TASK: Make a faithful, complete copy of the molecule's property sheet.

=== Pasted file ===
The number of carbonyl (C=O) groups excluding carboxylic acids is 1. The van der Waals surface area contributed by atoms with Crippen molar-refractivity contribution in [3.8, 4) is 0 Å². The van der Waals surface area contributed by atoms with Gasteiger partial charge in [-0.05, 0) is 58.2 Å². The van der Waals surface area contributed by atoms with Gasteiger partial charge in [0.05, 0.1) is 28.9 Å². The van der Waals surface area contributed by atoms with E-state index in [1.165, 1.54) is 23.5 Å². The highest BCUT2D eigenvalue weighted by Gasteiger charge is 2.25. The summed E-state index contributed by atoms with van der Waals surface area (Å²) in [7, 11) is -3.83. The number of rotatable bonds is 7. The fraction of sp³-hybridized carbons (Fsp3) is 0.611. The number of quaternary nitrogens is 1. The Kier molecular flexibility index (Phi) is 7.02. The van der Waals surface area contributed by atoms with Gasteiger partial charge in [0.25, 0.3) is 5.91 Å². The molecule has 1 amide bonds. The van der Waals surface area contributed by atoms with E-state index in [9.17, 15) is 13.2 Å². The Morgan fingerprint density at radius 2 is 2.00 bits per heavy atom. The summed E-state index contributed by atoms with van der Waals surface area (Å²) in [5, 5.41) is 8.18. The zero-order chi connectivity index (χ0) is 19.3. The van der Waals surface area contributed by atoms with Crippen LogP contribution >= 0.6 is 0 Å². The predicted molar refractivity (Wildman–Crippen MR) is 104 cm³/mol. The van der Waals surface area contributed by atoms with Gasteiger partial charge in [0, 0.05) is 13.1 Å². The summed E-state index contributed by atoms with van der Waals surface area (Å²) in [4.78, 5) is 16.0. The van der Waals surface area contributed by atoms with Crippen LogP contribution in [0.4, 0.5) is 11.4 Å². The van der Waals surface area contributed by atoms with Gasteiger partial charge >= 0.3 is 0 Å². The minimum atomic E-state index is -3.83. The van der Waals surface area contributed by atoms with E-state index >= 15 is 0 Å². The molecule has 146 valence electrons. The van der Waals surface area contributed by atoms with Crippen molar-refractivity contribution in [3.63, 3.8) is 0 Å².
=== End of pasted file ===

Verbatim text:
The number of carbonyl (C=O) groups excluding carboxylic acids is 1. The van der Waals surface area contributed by atoms with Crippen molar-refractivity contribution in [3.8, 4) is 0 Å². The van der Waals surface area contributed by atoms with Gasteiger partial charge in [-0.05, 0) is 58.2 Å². The van der Waals surface area contributed by atoms with Gasteiger partial charge in [0.05, 0.1) is 28.9 Å². The van der Waals surface area contributed by atoms with E-state index in [1.165, 1.54) is 23.5 Å². The highest BCUT2D eigenvalue weighted by Gasteiger charge is 2.25. The summed E-state index contributed by atoms with van der Waals surface area (Å²) in [7, 11) is -3.83. The number of rotatable bonds is 7. The fraction of sp³-hybridized carbons (Fsp3) is 0.611. The number of quaternary nitrogens is 1. The Kier molecular flexibility index (Phi) is 7.02. The van der Waals surface area contributed by atoms with Gasteiger partial charge in [0.25, 0.3) is 5.91 Å². The molecule has 1 amide bonds. The van der Waals surface area contributed by atoms with E-state index in [9.17, 15) is 13.2 Å². The Morgan fingerprint density at radius 2 is 2.00 bits per heavy atom. The summed E-state index contributed by atoms with van der Waals surface area (Å²) in [5, 5.41) is 8.18. The zero-order chi connectivity index (χ0) is 19.3. The van der Waals surface area contributed by atoms with Crippen LogP contribution >= 0.6 is 0 Å². The predicted molar refractivity (Wildman–Crippen MR) is 104 cm³/mol. The van der Waals surface area contributed by atoms with Gasteiger partial charge in [0, 0.05) is 13.1 Å². The summed E-state index contributed by atoms with van der Waals surface area (Å²) in [4.78, 5) is 16.0. The van der Waals surface area contributed by atoms with Crippen LogP contribution in [0.4, 0.5) is 11.4 Å². The van der Waals surface area contributed by atoms with Gasteiger partial charge >= 0.3 is 0 Å². The minimum atomic E-state index is -3.83. The van der Waals surface area contributed by atoms with E-state index >= 15 is 0 Å². The molecule has 146 valence electrons. The van der Waals surface area contributed by atoms with Crippen molar-refractivity contribution in [3.63, 3.8) is 0 Å².